Efficacy of High-Dose Liraglutide as an Adjunct for Weight Loss in Patients with Prior Bariatric Surgery.
Background: Bariatric surgery is the most effective long-term treatment of severe obesity. Unfortunately, many patients experience inadequate weight loss, weight plateau, or weight recidivism. We sought to determine the efficacy of high-dose liraglutide (3.0 mg once daily) in patients with prior bariatric surgery.
Methods: We performed a retrospective chart review of 33 consecutive patients, aged 18-65, who received liraglutide for weight loss in the setting of any previous bariatric surgery. Indications were weight recidivism (> 10% weight regain from lowest post-surgical weight), inadequate weight loss (< 20% weight loss from initial clinic assessment, or pre-surgical weight if unavailable), and plateau (patient desires further weight loss but does not fit into either other category). Our primary outcomes were median percentage weight loss and median BMI change at 16 and 28 weeks, inclusive of time taken to titrate the medication to target dose. Secondary outcomes were the presence of adverse effects and the need to discontinue the medication.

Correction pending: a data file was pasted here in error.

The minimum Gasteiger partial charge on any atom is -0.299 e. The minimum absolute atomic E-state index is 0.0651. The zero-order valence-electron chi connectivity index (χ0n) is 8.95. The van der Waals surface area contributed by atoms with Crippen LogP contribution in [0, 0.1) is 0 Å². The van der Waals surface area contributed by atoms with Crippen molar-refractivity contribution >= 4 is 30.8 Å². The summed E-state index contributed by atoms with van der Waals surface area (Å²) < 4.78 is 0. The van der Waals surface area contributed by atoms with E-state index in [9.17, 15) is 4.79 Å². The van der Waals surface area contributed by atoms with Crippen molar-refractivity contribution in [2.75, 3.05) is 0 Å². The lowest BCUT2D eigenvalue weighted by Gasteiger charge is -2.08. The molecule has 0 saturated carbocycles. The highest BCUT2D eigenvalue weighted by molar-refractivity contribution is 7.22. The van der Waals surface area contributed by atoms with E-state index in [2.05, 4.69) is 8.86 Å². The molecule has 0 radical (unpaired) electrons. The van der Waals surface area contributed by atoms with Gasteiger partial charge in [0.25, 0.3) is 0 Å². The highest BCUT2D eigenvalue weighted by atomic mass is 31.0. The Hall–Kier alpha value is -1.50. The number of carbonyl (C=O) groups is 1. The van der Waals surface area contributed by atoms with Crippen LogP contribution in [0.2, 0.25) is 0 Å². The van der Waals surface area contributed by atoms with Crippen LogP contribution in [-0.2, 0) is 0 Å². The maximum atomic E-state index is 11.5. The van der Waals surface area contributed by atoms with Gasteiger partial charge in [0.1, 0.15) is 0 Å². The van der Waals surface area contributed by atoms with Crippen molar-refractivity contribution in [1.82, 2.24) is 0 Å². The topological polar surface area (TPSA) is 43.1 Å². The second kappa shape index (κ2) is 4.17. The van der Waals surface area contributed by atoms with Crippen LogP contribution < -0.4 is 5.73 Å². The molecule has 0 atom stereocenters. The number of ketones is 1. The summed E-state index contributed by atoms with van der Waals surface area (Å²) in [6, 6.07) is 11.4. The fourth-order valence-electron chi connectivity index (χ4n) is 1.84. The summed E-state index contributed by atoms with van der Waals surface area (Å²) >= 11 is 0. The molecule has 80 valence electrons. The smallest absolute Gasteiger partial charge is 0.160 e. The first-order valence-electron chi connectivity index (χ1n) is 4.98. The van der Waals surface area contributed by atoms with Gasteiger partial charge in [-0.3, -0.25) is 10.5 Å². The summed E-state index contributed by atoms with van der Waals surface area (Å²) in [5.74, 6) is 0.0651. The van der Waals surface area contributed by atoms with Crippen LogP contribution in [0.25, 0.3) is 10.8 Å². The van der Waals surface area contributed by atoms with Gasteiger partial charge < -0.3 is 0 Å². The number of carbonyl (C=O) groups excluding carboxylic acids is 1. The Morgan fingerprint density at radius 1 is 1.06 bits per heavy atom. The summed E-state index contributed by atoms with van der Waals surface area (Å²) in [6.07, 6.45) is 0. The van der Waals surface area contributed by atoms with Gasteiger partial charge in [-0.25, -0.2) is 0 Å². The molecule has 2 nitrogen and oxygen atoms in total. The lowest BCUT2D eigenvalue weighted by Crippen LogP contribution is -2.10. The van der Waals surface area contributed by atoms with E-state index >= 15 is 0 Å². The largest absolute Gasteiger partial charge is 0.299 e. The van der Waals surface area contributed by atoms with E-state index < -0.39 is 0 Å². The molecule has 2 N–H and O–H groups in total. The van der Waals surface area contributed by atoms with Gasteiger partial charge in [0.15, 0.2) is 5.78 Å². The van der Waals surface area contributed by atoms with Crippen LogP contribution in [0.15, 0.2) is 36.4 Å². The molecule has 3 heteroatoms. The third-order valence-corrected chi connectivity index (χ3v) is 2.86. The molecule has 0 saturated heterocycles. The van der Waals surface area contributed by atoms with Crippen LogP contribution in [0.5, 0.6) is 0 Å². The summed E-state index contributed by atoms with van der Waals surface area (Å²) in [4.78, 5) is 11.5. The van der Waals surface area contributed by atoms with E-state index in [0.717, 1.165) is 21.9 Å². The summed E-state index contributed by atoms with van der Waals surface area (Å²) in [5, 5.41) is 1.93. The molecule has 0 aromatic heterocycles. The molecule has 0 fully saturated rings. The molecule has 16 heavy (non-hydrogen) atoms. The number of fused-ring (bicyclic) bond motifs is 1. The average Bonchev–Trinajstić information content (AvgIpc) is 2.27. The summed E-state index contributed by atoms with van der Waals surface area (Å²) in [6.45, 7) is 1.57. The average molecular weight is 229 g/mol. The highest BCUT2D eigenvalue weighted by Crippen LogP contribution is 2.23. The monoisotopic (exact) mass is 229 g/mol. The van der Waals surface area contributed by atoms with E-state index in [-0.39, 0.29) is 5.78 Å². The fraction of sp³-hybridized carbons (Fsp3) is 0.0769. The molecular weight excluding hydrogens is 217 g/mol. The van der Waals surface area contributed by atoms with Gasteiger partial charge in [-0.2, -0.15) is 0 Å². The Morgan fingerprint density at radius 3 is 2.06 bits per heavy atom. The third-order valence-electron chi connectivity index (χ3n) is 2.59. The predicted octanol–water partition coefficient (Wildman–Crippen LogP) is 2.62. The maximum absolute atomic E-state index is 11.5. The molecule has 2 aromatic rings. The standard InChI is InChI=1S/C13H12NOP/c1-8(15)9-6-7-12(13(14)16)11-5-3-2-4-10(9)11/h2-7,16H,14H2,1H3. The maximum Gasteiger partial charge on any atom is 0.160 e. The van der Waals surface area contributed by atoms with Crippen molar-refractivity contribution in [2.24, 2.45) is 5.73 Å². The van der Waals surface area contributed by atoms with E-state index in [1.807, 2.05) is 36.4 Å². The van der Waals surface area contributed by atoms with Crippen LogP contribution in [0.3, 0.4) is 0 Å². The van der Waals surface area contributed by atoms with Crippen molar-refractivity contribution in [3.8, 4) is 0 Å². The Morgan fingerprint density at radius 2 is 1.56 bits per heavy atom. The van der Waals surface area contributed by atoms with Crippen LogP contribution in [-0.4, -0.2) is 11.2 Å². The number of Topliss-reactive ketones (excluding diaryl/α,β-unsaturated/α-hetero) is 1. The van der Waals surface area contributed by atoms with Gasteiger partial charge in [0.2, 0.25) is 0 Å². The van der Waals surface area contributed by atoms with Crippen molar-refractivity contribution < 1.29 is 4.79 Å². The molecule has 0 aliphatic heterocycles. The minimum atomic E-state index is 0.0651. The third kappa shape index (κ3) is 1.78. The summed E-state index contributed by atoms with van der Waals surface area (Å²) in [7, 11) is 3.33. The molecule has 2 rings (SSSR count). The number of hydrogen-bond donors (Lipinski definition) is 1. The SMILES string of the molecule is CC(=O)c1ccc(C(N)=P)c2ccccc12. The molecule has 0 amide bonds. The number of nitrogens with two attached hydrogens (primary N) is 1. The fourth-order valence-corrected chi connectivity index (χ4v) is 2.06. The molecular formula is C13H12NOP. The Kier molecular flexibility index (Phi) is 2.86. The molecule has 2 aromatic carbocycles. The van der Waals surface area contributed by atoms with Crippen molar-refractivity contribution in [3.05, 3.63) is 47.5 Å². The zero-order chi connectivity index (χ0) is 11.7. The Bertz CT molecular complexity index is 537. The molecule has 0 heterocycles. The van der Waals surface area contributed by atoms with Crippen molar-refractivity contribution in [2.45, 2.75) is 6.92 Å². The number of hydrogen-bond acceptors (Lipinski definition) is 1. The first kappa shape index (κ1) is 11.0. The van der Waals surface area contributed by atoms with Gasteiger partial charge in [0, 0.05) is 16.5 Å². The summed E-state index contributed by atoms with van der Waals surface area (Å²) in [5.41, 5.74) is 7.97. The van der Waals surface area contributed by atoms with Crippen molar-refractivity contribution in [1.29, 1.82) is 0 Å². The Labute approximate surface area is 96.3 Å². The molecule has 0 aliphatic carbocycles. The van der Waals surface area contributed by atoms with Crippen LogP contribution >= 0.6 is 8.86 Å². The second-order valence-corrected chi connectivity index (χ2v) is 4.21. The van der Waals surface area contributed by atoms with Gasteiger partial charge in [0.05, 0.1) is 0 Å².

Results: Of a total of 33 patients identified, 20 met inclusion criteria and had adequate data to be included in our analysis. At 16 weeks median percentage weight loss was 7.1% (IQR 5.1-12.2%), and at 28 weeks 9.7% (IQR 7.8-13.9%). Median BMI change was 3.5 kg/m2 (16 weeks, IQR 2.2-4.6 kg/m2) and 4.7 kg/m2 (28 weeks, IQR 3.7-5.6 kg/m2). There were no major adverse events.
Conclusions: High-dose liraglutide is an effective adjunct treatment for weight loss in patients with prior bariatric surgery.